Heroes helping others find jobs

  @Money February 1, 2013: 9:23 AM ET
dave phillips

Dave Phillips, co-founder of a Detroit technology professional networking group, connects laid-off IT professionals with recruiters.

(Money Magazine)

Helping technology experts and retirees find rewarding employment is a labor of love for these two MONEY heroes.

Dave Phillips, 40, co-creator of networking group for Detroit technology professionals

Why he's a hero: An Internet systems architect, Phillips was sick of the pitches he endured from sponsors and salespeople at industry networking events.

So in 2001 he helped set up Detroitnet.org as a free, low-key forum for information technology workers wanting to talk shop and socialize over a beer.

Phillips -- who also informally coaches peers seeking employment -- threw the group's first Pink Slip Party in 2009 to connect laid-off IT professionals with recruiters; since then, more than 400 people have found jobs through Detroitnet.

Related: 14 Money heroes: Their financial advice

"Your network is your lifeline," he says. "It is the most important thing you will develop over your career."

Jack Rosenthal, 77, co-founder of group putting professionals 55-plus back to work

Why he's a hero: A veteran New York Times editor who had covered older Americans' efforts to stay active, Rosenthal joined with social service advocate Herb Sturz in 2005 to launch ReServe, a nonprofit that pays retired professionals a $10-an-hour stipend to work in schools, government offices, and community agencies.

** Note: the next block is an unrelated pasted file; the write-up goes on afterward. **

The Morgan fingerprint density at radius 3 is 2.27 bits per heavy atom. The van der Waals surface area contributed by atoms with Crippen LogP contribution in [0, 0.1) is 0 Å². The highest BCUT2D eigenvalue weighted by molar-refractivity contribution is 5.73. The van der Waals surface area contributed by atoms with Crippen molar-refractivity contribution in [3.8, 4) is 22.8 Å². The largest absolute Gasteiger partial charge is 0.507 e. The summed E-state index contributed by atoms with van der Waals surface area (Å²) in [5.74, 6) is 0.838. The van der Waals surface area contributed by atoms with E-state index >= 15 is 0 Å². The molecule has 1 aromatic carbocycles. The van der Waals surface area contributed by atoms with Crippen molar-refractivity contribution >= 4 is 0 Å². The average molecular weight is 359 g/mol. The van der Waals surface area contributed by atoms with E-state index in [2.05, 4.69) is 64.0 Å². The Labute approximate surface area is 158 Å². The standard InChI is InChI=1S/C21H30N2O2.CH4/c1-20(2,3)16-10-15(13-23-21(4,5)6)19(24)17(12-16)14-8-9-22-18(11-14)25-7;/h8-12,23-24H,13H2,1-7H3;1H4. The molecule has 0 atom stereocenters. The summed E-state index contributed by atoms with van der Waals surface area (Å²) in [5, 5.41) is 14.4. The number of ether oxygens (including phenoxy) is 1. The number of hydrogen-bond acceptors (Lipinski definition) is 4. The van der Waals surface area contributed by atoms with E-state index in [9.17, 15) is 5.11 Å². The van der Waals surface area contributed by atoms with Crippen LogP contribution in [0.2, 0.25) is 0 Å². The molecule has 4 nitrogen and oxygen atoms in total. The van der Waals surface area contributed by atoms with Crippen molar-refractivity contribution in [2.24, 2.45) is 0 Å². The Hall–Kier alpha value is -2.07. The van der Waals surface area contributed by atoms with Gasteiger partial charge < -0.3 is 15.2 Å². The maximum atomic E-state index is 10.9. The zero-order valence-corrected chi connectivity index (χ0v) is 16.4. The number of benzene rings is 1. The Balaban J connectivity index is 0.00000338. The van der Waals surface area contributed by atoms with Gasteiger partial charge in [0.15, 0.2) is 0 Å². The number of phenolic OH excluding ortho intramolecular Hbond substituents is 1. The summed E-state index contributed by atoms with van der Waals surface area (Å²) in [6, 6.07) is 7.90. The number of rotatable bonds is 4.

Typical jobs: bookkeeping for small charities and college counseling at underserved high schools.

From its first office above a Brooklyn drugstore, ReServe has expanded to seven cities, placing 3,000 workers in more than 350 organizations.

A job with 2% unemployment

"There's a new stage of life between 65 and 85, when most adults are still sharp and want to contribute," he says.


With new budgets and projects starting up, January and February are hot hiring months. Jump-start your search with these steps:

Be indispensable. Don't interview hoping people will hire you; make them feel they can't afford not to. Research a company's goals and develop a plan to help meet them. "Think of yourself as a consultant: Come in with a proposal in mind," says Jean Erickson Walker, author of The Age Advantage.

Related: 4 crusaders fighting for seniors' financial rights

Get on the inside track. Among the 44% of unemployed workers ages 55-plus who have been jobless for over a year? Referrals open doors. At social events, be ready to let people know your goals and skills -- without being pushy.

Join a networking group for structure. "It's like Weight Watchers for job searchers," says career coach Mary Eileen Williams.

Tweet to compete. A social media presence is a must -- a big change over the past year, says Greg Simpson, a career transitions executive at Lee Hecht Harrison. Using Twitter and LinkedIn to stay current is fine, but more activity will heighten your visibility. To top of page

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